verb (used with object), re·buked, re·buk·ing.
- rebreathing anesthesia,
- rebreathing technique,
- rebus sic stantibus,
Origin of rebuke
Examples from the Web for rebuke
This cover, I submit, is as sharp a rebuke to the “progress is over!”This One Picture of Telly Savalas Refutes All Fears That Progress Has Ended|Nick Gillespie|October 30, 2014|DAILY BEAST
What made matters worse was that the more I felt Lorne rebuke me, the more I pulled away.
Instead they were a rebuke from the American electorate to Democrats who had overreached.
“Ordinary people will think he is disturbed and rebuke him for this, unaware that he is possessed by a god,” Plato wrote.
If what we're doing is right, we have to be a rebuke every single day to the people who'd tear it down.The Clinton Global Initiative Kicks off With Tears, Impressions, and Fighting Words|Nina Strochlic|September 24, 2013|DAILY BEAST
The Book of Jonah was written directly in rebuke of one form of Jewish exclusiveness.Expositor's Bible: Ezra, Nehemiah, and Esther|Walter Adeney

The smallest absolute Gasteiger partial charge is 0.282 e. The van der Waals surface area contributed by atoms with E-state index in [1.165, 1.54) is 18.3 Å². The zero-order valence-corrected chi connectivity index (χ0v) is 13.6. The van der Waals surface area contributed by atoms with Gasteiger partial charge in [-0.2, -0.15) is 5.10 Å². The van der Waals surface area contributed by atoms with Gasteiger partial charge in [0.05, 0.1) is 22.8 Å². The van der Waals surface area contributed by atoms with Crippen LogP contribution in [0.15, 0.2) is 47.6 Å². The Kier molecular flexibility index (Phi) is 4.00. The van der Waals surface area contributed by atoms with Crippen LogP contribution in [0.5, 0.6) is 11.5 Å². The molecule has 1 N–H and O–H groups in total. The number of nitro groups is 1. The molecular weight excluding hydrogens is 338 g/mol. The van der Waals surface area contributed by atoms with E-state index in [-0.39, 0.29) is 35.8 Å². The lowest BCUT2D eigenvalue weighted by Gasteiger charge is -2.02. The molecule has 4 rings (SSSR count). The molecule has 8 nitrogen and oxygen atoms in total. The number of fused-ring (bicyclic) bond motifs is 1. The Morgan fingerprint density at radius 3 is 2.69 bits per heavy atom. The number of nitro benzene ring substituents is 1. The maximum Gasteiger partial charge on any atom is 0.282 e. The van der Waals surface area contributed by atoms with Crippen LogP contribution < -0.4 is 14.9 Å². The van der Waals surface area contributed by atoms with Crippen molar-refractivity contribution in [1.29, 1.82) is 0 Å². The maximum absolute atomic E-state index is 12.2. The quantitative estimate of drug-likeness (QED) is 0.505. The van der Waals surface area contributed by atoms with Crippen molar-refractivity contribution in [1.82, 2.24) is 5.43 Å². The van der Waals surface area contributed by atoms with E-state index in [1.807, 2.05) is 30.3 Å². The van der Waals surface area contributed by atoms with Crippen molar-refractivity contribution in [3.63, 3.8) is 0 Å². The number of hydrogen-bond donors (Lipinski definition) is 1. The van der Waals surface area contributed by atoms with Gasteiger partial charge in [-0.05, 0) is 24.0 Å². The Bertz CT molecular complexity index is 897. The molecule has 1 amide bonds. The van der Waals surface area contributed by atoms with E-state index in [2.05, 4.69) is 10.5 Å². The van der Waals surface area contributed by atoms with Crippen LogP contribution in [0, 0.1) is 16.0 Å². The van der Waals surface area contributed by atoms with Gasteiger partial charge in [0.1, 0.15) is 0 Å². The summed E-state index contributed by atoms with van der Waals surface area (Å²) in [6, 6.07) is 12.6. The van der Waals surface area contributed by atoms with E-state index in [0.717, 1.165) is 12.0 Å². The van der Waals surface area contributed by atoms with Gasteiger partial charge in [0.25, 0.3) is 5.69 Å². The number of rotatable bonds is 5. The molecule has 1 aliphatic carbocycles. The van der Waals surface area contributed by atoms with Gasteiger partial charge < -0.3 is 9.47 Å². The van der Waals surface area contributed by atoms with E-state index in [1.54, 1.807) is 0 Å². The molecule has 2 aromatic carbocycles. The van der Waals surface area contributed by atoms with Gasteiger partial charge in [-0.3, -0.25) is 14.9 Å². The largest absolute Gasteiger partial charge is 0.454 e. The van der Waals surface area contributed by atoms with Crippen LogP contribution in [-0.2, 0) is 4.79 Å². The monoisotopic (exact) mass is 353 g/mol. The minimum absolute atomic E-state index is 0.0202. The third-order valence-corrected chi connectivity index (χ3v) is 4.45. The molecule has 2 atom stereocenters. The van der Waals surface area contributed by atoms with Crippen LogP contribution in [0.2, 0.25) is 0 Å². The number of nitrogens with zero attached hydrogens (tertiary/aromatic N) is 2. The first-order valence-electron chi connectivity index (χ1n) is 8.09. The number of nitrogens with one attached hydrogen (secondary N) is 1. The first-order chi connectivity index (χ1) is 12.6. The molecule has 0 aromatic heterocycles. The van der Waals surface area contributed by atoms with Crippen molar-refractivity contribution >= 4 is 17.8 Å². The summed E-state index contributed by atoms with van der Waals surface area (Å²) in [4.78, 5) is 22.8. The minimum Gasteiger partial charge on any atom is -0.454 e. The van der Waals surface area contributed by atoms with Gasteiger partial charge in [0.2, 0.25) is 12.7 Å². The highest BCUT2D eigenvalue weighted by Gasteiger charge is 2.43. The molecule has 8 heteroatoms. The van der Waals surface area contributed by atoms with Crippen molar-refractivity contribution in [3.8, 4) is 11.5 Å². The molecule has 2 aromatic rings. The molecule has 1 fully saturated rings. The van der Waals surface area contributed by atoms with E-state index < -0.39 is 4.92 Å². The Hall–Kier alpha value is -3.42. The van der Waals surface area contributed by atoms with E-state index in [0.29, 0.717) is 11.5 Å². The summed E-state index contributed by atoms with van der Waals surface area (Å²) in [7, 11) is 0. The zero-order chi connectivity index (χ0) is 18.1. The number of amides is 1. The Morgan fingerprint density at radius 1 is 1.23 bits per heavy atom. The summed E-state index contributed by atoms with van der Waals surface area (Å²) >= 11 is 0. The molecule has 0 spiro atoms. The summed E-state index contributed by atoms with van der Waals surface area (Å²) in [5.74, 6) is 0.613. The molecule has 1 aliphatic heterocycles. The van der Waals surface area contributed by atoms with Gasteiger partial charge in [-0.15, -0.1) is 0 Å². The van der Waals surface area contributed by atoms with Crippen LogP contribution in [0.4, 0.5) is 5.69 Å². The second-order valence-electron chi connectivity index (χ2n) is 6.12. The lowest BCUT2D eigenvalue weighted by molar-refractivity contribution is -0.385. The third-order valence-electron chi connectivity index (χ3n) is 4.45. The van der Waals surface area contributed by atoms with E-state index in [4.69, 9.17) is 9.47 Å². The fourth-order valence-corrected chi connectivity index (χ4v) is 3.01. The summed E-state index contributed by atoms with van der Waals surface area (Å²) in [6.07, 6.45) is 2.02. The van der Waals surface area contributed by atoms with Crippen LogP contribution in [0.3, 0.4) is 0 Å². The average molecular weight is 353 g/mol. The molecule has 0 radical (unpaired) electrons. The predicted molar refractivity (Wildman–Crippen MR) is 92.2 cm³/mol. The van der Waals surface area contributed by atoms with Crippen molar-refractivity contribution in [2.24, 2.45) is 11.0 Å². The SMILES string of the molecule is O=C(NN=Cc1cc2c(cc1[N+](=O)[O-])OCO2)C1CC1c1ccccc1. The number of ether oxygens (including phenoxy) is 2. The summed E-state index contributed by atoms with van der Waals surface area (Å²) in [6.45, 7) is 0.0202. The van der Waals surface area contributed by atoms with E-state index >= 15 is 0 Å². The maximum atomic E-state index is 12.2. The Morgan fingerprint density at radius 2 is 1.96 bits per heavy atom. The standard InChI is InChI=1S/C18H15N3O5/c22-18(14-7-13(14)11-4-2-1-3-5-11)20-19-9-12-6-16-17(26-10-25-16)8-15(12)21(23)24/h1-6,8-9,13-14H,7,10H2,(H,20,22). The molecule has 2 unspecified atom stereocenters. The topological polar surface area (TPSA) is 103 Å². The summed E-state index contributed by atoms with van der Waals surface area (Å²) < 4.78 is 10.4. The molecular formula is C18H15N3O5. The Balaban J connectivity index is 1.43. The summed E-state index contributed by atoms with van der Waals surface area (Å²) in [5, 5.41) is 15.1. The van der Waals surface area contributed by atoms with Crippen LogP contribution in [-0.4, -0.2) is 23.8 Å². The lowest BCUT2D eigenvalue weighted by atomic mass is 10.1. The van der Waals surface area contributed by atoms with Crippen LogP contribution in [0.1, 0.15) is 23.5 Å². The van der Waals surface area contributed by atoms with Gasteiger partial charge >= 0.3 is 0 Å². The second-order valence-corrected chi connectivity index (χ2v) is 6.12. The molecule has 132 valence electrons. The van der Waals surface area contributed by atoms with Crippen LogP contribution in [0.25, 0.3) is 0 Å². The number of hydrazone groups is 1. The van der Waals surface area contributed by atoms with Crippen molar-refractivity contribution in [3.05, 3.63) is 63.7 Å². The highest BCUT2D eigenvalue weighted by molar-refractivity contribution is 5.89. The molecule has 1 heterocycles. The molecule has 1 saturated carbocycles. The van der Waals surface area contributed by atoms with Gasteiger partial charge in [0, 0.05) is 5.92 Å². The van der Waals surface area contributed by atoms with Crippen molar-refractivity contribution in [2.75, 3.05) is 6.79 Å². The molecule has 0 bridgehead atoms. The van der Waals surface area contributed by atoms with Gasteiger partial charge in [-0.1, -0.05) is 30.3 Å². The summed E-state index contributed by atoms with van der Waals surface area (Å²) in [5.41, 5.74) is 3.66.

The pride of the general had been deeply wounded by the rebuke he had received on the field of battle.
"Sunsets and vanity," he read drearily and penciled the rebuke away with a faint smile.Kenny|Leona Dalrymple
The hunchback snarled his rebuke in Blaine's face and turned to Tom.The Copper-Clad World|Harl Vincent
With all his sensitiveness to rebuke and his fair-seeming, was he not a man given to self-depreciation?Dust|Julian Hawthorne
Word Origin for rebuke
early 14c., "to reprimand, reprove; chide, scold," from Anglo-French rebuker "to repel, beat back," Old French rebuchier, from re- "back" (see re-) + buschier "to strike, chop wood," from busche (French bÃ»che) "wood," from Proto-Germanic *busk- (see bush (n.)). Related: Rebuked; rebuking.
early 15c., "a reproof, reprimand," from rebuke (v.).